Glossary of Mining Terms

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Adit at the Lucky Tiger Mine, Humboldt County, Nevada.

Adit at the Lucky Tiger Mine, Humboldt County, Nevada. Click for prints & products.

Adit – An entrance to a mine, generally a horizontal tunnel.

Alluvial or Bench Deposits – An ancient river-washed rock and gravel bar that may be thousands of feet from the nearest stream, creek, or river. Alluvial or bench deposits contain untapped potential for finding gold because such areas have never been worked before. The hydraulic giants generally worked alluvial deposits.

Alluvium – A deposit of loose gravel between the superficial covering of vegetable mold and subjacent rocks.

Amalgam – Gold or silver combined with quicksilver.

Amalgamation – The technique of using mercury to attract small particles of crushed gold and join with them in an amalgam, or alloy. Gold may be recovered by distilling off the mercury.

Ancient Riverbed Claims – Gold found in beds of rivers now extinct.

Arastra – A mill, consisting of one or more large stones dragged around on a circular bed, used to grind ore.

Argentiferous – Bearing or producing silver.

Assaying – Finding the percentage of a given metal in ore or bullion.

Assessment – Amount levied on capital stock.


Bar Claims – Gold found in in low collections of sand, or gravel, in rivers, exposed at low water.

Barren Contract – A contract vein, or a place in the contract vein, which has no mineral.

Base Bullion – Precious metals contained in lead.

Bedrock – The formation underlying pay-dirt.

Bench Claims – Minerals found in narrow tableland on hill-side, above a river.

Blende – An ore of zinc, consisting of zinc and sulphur.

Blind Lode – A lode having no outcrop.

Blossom Rock – Float ore, found upon the surface or near where lodes or ledges outcrop, and from which they have become detached.

Bonanza – Fair weather; a mine said to en bonanza when it is yielding a profit. It is a Spanish term meaning good-luck.

Breasting Ore – Taking ore from the face, breast or end of a tunnel. Bullion. – Precious metals, gold and silver, etc., not coined.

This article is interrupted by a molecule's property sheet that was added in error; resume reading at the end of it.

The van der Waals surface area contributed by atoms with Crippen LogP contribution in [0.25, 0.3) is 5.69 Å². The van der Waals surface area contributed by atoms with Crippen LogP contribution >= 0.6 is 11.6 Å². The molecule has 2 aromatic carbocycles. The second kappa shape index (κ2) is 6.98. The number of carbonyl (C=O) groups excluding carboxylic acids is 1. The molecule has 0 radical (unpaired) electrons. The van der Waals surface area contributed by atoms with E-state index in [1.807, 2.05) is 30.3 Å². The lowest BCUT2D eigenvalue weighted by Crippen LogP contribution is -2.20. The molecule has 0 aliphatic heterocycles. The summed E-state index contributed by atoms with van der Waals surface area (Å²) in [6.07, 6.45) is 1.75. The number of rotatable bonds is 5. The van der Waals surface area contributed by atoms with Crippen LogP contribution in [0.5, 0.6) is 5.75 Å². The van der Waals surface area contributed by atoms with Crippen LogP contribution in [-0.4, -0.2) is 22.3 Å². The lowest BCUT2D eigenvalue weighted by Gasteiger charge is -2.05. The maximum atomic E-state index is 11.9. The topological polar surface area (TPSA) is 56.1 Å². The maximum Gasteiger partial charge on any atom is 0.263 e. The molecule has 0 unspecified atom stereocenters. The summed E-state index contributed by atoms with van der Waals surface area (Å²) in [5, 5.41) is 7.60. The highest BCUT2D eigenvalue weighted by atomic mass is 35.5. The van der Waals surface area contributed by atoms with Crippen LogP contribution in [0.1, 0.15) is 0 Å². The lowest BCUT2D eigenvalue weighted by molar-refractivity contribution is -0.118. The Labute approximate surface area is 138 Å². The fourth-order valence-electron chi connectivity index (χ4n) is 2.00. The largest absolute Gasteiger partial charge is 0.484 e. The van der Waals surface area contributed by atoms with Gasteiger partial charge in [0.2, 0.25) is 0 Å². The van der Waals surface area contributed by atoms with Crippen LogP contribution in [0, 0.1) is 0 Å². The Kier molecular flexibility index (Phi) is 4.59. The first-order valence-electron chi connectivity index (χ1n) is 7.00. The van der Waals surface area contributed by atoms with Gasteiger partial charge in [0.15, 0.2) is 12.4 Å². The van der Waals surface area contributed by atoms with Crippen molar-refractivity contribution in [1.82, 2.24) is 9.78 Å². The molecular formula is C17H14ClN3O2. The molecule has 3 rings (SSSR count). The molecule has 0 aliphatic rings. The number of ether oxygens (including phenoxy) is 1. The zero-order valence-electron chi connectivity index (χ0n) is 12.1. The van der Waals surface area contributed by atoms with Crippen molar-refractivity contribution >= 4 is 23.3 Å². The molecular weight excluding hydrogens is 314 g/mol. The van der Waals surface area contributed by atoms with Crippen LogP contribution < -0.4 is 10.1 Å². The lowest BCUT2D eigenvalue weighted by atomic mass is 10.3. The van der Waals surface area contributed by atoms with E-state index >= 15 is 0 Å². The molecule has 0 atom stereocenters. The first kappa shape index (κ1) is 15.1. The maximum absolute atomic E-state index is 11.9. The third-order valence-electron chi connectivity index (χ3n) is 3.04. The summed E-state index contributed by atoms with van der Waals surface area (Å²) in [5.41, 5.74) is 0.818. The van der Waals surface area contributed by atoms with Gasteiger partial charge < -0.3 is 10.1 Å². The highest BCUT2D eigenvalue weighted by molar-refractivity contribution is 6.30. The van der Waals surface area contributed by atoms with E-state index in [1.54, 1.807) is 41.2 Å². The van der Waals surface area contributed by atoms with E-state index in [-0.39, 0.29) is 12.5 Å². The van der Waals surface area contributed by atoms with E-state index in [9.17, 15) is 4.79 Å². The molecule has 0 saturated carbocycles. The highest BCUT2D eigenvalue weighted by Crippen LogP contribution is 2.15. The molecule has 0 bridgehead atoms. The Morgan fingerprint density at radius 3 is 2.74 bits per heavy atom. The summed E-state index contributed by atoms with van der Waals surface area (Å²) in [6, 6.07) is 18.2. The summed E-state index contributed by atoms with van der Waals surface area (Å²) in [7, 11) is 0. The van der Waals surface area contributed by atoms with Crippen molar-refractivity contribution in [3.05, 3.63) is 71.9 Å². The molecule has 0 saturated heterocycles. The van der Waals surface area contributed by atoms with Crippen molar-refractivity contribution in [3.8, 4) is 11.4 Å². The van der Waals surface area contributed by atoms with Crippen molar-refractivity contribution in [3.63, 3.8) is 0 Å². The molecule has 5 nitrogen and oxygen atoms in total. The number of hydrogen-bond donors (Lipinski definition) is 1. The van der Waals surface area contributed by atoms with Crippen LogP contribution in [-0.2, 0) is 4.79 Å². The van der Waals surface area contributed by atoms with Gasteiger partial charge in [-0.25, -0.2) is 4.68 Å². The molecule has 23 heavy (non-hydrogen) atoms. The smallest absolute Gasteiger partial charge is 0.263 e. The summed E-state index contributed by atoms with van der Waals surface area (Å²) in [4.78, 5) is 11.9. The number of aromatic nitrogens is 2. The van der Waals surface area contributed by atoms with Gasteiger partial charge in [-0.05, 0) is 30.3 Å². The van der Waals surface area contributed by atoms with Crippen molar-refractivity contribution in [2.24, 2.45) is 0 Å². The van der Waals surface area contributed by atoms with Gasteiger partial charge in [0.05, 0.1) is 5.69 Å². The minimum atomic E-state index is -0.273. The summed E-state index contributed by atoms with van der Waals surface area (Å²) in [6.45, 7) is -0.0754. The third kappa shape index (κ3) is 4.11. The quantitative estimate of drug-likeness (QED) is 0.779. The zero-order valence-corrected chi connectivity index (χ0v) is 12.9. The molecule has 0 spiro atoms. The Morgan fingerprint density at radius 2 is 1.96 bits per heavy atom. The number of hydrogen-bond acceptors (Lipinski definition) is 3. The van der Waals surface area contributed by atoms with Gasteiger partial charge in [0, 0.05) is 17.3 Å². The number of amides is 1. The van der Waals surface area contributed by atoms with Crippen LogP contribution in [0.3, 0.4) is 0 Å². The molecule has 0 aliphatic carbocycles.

Bucket Line Dredge – Unlike modern dredges; a bucket line dredge was very large. Instead of sucking up water and gravel through the use of water pressure, the bucket line dredges would scoop it up and run it through a long sluice box.


Cage – The elevator used for hoisting and lowering the ore cars, men and materials of a mine.

Cap Rock – Formation overlaying the ore or vein stone.

Carbonate – A geological formation which carries silver ore, and from 5 to 70 per cent. of lead.

Carboniferous – Containing coal.

Chilean Mill – A machine, somewhat like the arastra, in which heavy stone wheels turn about a central shaft and crush ore.

Chlorides – A compound of chlorine and silver.

A large chute at the Kennecott Copper Mine in Alaska.

A large chute at the Kennecott Copper Mine in Alaska. Click for prints & products.

Chute – An inclined channel through which ore slides.

Chopping – The rock that appears on the surface indicating the presence of a lode.

Claim – A piece of land 25 to 300 feet wide and 1,500 feet long, which the government sells to the man who finds mineral within its limits.

Conglomerate – Pudding stones, composed of gravel and pebble cemented together.

Contact – A touching, meeting or junction of two different kinds of rock, a porphyry and slate.

Contact Vein – A vein along the contact plane of, or between, two dissimilar rock masses.

Cord of Ore – 128 cubic feet of broken ore; about seven tons in quartz rock.

Cornish Pump – A type of pump developed in Cornwall, England, and commonly used in deep mines of the nineteenth century to raise underground water.

Crosscut – A horizontal tunnel driven perpendicular to the main direction of a vein.

Country Rock – Rock on either side of a lode or ledge, usually barren; the permanent rock enclosing a vein.

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